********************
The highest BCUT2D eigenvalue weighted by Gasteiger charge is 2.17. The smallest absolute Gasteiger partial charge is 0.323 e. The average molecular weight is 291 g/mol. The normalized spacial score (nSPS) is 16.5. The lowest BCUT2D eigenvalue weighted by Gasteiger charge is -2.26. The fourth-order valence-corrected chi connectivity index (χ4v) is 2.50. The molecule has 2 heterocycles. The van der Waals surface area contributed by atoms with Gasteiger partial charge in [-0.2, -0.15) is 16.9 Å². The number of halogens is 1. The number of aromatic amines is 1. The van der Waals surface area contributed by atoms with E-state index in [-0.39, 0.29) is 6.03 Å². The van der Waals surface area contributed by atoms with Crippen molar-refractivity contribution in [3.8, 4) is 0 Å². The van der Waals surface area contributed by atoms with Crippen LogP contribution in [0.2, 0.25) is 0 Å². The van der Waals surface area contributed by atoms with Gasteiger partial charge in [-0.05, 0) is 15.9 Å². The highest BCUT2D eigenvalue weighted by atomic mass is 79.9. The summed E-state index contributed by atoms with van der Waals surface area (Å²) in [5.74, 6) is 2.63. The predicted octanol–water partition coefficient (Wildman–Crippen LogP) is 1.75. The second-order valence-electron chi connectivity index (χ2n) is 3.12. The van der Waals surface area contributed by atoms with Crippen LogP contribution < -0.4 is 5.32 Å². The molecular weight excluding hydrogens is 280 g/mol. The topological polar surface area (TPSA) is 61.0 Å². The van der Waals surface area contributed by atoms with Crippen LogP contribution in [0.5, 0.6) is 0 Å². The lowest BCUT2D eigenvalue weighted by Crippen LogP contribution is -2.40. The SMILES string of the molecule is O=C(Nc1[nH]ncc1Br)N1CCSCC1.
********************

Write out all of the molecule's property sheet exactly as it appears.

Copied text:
The highest BCUT2D eigenvalue weighted by Gasteiger charge is 2.17. The smallest absolute Gasteiger partial charge is 0.323 e. The average molecular weight is 291 g/mol. The normalized spacial score (nSPS) is 16.5. The lowest BCUT2D eigenvalue weighted by Gasteiger charge is -2.26. The fourth-order valence-corrected chi connectivity index (χ4v) is 2.50. The molecule has 2 heterocycles. The van der Waals surface area contributed by atoms with Gasteiger partial charge in [-0.2, -0.15) is 16.9 Å². The number of halogens is 1. The number of aromatic amines is 1. The van der Waals surface area contributed by atoms with E-state index in [-0.39, 0.29) is 6.03 Å². The van der Waals surface area contributed by atoms with Crippen molar-refractivity contribution in [3.8, 4) is 0 Å². The van der Waals surface area contributed by atoms with Crippen LogP contribution in [0.2, 0.25) is 0 Å². The van der Waals surface area contributed by atoms with Gasteiger partial charge in [-0.05, 0) is 15.9 Å². The highest BCUT2D eigenvalue weighted by atomic mass is 79.9. The summed E-state index contributed by atoms with van der Waals surface area (Å²) in [5.74, 6) is 2.63. The predicted octanol–water partition coefficient (Wildman–Crippen LogP) is 1.75. The second-order valence-electron chi connectivity index (χ2n) is 3.12. The van der Waals surface area contributed by atoms with Crippen LogP contribution < -0.4 is 5.32 Å². The molecular weight excluding hydrogens is 280 g/mol. The topological polar surface area (TPSA) is 61.0 Å². The van der Waals surface area contributed by atoms with Crippen LogP contribution in [0.5, 0.6) is 0 Å². The lowest BCUT2D eigenvalue weighted by Crippen LogP contribution is -2.40. The SMILES string of the molecule is O=C(Nc1[nH]ncc1Br)N1CCSCC1.